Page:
Who needs fireworks when you got this?

Over the New Year’s holidays, most people in Japan spend time with family but there are also those who like to hit the town or get a lot of shopping in as well. And then, there are those who like to spend time at the largest gathering in Japan of heavily decorated trucks, known as “dekotora.”

Our reporter Masanuki Sunakoma isn’t normally one of those people, but this year he made an exception and headed down to an event held by Utamarokai in the town of Yorii, Saitama Prefecture.

Utamarokai is the largest association of dekotora owners in Japan and hold regular events such as this, often with the aim of raising money for charity.

Since these types of trucks are normally prohibited from entering major metropolitan areas, events such as this generally take place in more rural parts of the country. So Masanuki had to drive out a little ways to get to it.

But leave it to truckers to be very transportation-minded and our reporter had no trouble finding the venue because of all the well-placed signs placed by Utamarokai guiding him along the way.

This event ran all night through New Year’s Eve to the morning of New Year’s Day and most people showed up in the evening to see these beauties lit up in all their glory.

However, Masanuki had plans that evening and could only check it out in the afternoon. This sadly made some of the vehicles look like unplugged pinball machines.

Just to give you a taste of what the trucks would be like lit up, Utamarokai often posts videos of the light shows that go on at night on their YouTube channel.

On the bright side, the broad daylight gave Masanuki a much better look at the vibrantly colorful paint jobs on many of the trucks. Many had traditional imagery and poems painted on the sides and back.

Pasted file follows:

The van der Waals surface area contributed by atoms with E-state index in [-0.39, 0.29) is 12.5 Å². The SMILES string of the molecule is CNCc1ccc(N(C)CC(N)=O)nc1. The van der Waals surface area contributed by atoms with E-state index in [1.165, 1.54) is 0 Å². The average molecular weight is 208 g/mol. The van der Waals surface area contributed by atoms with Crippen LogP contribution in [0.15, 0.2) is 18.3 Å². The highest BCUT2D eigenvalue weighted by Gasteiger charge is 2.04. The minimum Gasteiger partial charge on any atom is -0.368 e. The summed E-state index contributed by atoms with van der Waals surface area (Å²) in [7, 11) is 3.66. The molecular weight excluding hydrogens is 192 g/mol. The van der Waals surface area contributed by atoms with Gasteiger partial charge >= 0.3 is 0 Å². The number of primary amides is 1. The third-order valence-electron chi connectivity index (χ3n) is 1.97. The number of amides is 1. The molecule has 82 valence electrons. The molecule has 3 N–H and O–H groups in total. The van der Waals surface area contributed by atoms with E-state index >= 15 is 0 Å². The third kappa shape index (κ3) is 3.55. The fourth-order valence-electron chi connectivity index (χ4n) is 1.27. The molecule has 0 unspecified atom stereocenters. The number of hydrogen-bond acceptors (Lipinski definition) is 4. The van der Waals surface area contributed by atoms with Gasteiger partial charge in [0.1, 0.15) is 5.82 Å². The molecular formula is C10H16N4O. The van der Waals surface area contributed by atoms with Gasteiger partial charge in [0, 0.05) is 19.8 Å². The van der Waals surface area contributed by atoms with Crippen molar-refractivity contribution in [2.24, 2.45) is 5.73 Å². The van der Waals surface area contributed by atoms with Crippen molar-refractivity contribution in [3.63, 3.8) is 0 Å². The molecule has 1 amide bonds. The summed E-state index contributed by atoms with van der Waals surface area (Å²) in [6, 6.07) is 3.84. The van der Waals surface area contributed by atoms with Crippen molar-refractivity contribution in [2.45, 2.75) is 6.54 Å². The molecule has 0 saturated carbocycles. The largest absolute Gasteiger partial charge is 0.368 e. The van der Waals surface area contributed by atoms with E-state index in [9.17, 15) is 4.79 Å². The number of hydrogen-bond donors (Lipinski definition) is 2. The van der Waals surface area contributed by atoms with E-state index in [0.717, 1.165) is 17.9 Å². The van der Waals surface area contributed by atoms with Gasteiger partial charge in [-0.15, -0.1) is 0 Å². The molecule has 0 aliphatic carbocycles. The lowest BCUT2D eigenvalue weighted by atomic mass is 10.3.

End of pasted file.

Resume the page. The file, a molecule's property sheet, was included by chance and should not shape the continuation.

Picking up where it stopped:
Others adopted more contemporary visuals from the world of anime and movies.

▼ This one kinda fits both categories because I’m pretty sure it was a Street Fighter background.

In addition to lights and art, many trucks were heavily kitted out with grills, bumpers, exhausts and more. It’s said that it’s getting harder to find people willing to do these kinds of customizations for affordable prices, making theses types of trucks harder to come by in recent years.

▼ This one has a piece of shimenawa rope used to demarcate a sacred space

But perhaps no truck was more customized than this one. Its pristine chrome reflected the surroundings so clearly that it could easily be mistaken for a painting.

It also had a small trailer specially decked out for the most precious cargo of all.

Masanuki could look inside the kids’ trailer and it was all decorated to look like the cab of a big rig! With this, aspiring little drivers can have their own convoy going.

And the centerpiece of this and pretty much any dekotora event is the Ichibanboshi. Masanuki was full of awe to see this legendary truck in real life.

The Ichibanboshi was the featured truck of the Truck Yaro films that spanned the late ’70s. For comparison’s sake, it would be like seeing the real Herbie the Love Bug or the Ghostbusters’ car in front of you.

In the Truck Yaro films, the hero Momojiro Hoshi would often have to race against the clock in the Ichibanboshi to help people out. The acts of kindness and generosity of the film have been a great influence on Utamarokai, whose members are often active at disaster sites, shipping in supplies to those who need them most.

In fact, at this event those who make a donation to charity are allowed to sit in the driver’s seat of this famous movie vehicle. Masanuki, who had fond memories of Truck Yaro, was overwhelmed with nostalgia to be able to look out over the same steering wheel as Momojiro.

The cab was also completely decked out with wooden sliding doors, a chandelier, tatami mats, and an altar.

Aside from the truck’s iconic status, the inside was like a museum in other ways. The radio alone was a throwback to a past that feels like a whole other world at this point.

Sitting in that driver’s seat, Masanuki could really feel that history. Not only the history of the films, but of Japan which was going through the turbulent period of the late Showa Era. It was a heavy feeling.

It was an especially poignant feeling to have as our reporter got ready to enter 2023. As he walked through the dekotora one last time, he admired the craftsmanship and pride that had clearly gone into these vehicles.

Utamarokai regularly holds these events around Japan and you can keep track of when and where the next one will be on their website. Be sure to check one out if you can because it’s not just a piece of Japanese art, culture, and history, it supports good causes too.

Photos © SoraNews24
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